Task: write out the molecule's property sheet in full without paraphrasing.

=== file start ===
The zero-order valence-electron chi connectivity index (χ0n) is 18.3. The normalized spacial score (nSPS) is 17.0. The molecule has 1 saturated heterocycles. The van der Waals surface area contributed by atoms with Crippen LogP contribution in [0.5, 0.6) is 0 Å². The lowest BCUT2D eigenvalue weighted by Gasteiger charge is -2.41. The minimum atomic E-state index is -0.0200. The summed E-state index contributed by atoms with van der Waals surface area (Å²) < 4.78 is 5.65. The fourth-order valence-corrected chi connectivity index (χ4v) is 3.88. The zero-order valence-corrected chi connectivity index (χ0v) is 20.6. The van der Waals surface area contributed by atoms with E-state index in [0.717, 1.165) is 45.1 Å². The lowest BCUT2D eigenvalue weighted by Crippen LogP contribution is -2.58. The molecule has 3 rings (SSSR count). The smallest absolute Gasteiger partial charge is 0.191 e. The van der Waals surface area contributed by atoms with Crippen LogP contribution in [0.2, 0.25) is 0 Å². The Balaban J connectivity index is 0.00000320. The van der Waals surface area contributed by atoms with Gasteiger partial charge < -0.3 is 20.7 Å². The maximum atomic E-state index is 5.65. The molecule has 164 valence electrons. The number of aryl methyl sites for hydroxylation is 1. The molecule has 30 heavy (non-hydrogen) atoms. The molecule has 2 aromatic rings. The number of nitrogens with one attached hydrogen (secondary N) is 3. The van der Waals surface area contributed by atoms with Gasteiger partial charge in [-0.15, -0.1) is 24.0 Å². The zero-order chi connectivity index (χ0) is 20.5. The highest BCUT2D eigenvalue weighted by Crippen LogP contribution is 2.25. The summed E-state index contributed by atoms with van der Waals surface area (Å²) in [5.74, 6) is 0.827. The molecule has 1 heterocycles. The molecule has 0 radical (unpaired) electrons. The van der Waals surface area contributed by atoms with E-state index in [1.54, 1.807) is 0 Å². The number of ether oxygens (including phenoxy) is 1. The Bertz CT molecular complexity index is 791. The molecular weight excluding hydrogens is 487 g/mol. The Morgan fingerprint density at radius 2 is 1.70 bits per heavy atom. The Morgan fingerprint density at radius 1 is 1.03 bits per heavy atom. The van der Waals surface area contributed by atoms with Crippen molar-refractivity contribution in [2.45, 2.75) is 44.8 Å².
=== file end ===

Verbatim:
The zero-order valence-electron chi connectivity index (χ0n) is 18.3. The normalized spacial score (nSPS) is 17.0. The molecule has 1 saturated heterocycles. The van der Waals surface area contributed by atoms with Crippen LogP contribution in [0.5, 0.6) is 0 Å². The lowest BCUT2D eigenvalue weighted by Gasteiger charge is -2.41. The minimum atomic E-state index is -0.0200. The summed E-state index contributed by atoms with van der Waals surface area (Å²) < 4.78 is 5.65. The fourth-order valence-corrected chi connectivity index (χ4v) is 3.88. The zero-order valence-corrected chi connectivity index (χ0v) is 20.6. The van der Waals surface area contributed by atoms with E-state index in [0.717, 1.165) is 45.1 Å². The lowest BCUT2D eigenvalue weighted by Crippen LogP contribution is -2.58. The molecule has 3 rings (SSSR count). The smallest absolute Gasteiger partial charge is 0.191 e. The van der Waals surface area contributed by atoms with Crippen LogP contribution in [0.2, 0.25) is 0 Å². The Balaban J connectivity index is 0.00000320. The van der Waals surface area contributed by atoms with Gasteiger partial charge < -0.3 is 20.7 Å². The maximum atomic E-state index is 5.65. The molecule has 164 valence electrons. The number of aryl methyl sites for hydroxylation is 1. The molecule has 30 heavy (non-hydrogen) atoms. The molecule has 2 aromatic rings. The number of nitrogens with one attached hydrogen (secondary N) is 3. The van der Waals surface area contributed by atoms with Gasteiger partial charge in [-0.15, -0.1) is 24.0 Å². The zero-order chi connectivity index (χ0) is 20.5. The highest BCUT2D eigenvalue weighted by Crippen LogP contribution is 2.25. The summed E-state index contributed by atoms with van der Waals surface area (Å²) in [5.74, 6) is 0.827. The molecule has 1 heterocycles. The molecule has 0 radical (unpaired) electrons. The van der Waals surface area contributed by atoms with E-state index in [1.54, 1.807) is 0 Å². The number of ether oxygens (including phenoxy) is 1. The Bertz CT molecular complexity index is 791. The molecular weight excluding hydrogens is 487 g/mol. The Morgan fingerprint density at radius 2 is 1.70 bits per heavy atom. The Morgan fingerprint density at radius 1 is 1.03 bits per heavy atom. The van der Waals surface area contributed by atoms with Crippen molar-refractivity contribution in [2.45, 2.75) is 44.8 Å².